Willow Creek / Little Cottonwood Loop, 4 June, 2023

Fifteen hikers and one dog; Susan B. (trip leader), Jim, Dave P., Ralph, Catherine, David, Michelle, Laurel and dog Zinnia, Susan R., Kathy, Jane E., Joan, Jane, Deanna, and Teresa.

The final section of the road was closed due to a washout caused by this year's heavy snowmelt, so hikers parked near Camp Lomia and started out about 8:40.  After 0.6 miles walking along the closed road, they reached the Right Hand Fork trailhead about 8:55 and continued to the Willow Creek Trail.  Two miles later they left the trail at a sharp bend/switchback and small stream crossing and headed northwest on an unmarked route.

This faint path was fairly muddy and continued to a small cow pond. From there, the footpath became faint to non-existent, and the group continued cross-country through (pre-bloom) Mule-ears (Wyethia amplexicaulis) north to a wide-open basin at the head of Maughan Hollow.

Due to the high soil moisture from the heavy winter snowpack, we were rewarded by vast stands of blue camas (Camassia quamash), arrowleaf balsamroot (Balsamorhiza sagitta), bigleaf balsamroot (Balsamorhiza macrophylla), and yellow Grays biscuitroot (Lomatium grayi). These were particularly spectacular. Many other wildflowers and flowering shrubs were also observed.

The group proceeded northwest across the basin to the ridge saddle. The Little Cottonwood jeep road was located just beyond this point. The group stopped for lunch at a rocky spot near some big tooth maples on the ridge near the road at about 11 a.m. Storm clouds started to form to the west. We managed to stay on the edge of the clouds until the last mile or so of the hike.

Views of Mt Elmer, Beirdneau Peak, Logan Peak, Logan Canyon, and the Cache Valley and Wellsville Mountains could be seen from here. This year, there was quite a bit of snow left on the peaks. Following lunch, the group continued west along the jeep road and down through Little Cottonwood Canyon to the corral. We continued back along the closed road and arrived at the parking area at 1:20  p.m., just before it started to rain.

Several hikers, some with dogs, a trail runner, and some mountain bikers were encountered. A dirt bike passed us on the road back to the parking area.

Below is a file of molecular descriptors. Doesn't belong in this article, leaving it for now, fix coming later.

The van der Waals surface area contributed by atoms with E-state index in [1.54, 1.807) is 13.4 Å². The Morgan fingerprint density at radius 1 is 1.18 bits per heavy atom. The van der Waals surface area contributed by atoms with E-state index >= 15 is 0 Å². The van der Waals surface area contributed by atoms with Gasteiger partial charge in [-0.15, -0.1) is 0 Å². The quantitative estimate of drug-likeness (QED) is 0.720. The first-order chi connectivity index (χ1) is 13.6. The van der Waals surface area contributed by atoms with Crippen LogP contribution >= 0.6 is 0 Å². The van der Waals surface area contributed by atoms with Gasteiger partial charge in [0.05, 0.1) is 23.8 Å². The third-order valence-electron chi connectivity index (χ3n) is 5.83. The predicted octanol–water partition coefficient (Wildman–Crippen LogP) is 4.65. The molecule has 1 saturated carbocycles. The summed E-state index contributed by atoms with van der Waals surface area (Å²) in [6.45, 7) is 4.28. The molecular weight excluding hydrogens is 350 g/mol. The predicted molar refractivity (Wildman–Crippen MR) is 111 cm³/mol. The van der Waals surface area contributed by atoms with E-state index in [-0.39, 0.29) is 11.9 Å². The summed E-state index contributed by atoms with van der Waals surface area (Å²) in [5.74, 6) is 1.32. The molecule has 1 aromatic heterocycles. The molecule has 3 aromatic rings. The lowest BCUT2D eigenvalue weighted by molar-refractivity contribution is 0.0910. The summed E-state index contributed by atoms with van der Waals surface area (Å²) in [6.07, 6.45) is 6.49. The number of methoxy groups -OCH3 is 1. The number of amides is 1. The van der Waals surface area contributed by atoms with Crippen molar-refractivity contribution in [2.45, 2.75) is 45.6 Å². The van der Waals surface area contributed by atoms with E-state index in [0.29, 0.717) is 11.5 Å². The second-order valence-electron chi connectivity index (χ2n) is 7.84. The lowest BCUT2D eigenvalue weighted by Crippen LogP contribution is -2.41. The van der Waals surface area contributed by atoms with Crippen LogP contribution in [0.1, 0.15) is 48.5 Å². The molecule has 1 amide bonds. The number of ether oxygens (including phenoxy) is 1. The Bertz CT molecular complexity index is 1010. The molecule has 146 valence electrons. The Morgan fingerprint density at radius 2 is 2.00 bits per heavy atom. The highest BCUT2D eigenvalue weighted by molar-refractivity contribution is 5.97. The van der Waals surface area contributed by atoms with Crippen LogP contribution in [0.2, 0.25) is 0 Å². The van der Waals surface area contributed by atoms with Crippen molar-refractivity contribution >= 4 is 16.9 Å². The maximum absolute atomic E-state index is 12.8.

Trip Summary:
  • Fifteen hikers and one dog; Susan B. (trip leader), Jim, Dave P., Ralph, Catherine, David, Michelle, Laurel and dog Zinnia, Susan R., Kathy, Jane E., Joan, Jane, Deanna, and Teresa
  • Drove 13 miles to park near Camp Lomia, Right Fork Logan Canyon
  • Started hiking about 8:40 a.m. with lunch at 11 a.m. to about 11:30 at the ridge by the jeep road
  • Back at the parking area about 1:20 p.m. and Logan about 2 p.m.
  • Trails ranged from dry to muddy
  • Lush green spring growth and abundant wildflowers
  • Sunny skies heading out with storm clouds building by lunch-time
  • Temperatures about 65-70 degrees with a light breeze by lunch 
  • About 7.5 miles with 1100 feet of ascent

Thanks to Susan for the narrative and photos, Deanna, Dave P, Kathy, Catherine, Michelle and Jane for photos and Ralph for photos and GPS data.

The Right Fork road was washed out before the trailhead

At the Right Hand Fork trailhead

A newly-worked section of the Willow Creek trail
Previous trail work kept the creek from flooding here

Entering upper Maughan Hollow

Peaks of the Bear River Range, looking west across upper Maughan Hollow (click here for higher resolution image)

Lunch on the ridge
An obsidian flake, evidence of long-ago tool crafting

 New sign at the Maughan Hollow Trail/Little Cottonwood Road junction
Erosion on the Little Cottonwood Road

Flower-filled meadows of Gray's biscuitroot (left) and blue camas, right

New sign at the north end of the Little Cottonwood Trail
Heading down Little Cottonwood

A damaged part of the Little Cottonwood Trail A sagebrush meadow with Indian paintbrush, Gray's biscuitroot and (not yet blooming) mule-ears

Hikers were delighted by the numbers of blue camas lilies in the Little Cottonwood area (photos above)

A few of the blue camas flowers were white

Bigleaf balsamroot
American bistort

Indian paintbrush

Death camas (left) and blue camas (right)

Gray's biscuit-root
Arrowleaf balsamroot

Western blue clematis
Sweet pea


Mountain bluebells
Heartleaf arnica

Our GPS track shows about 7.5 miles and 1100 feet of ascent.
You can look at our route using Google Earth or download our GPS file.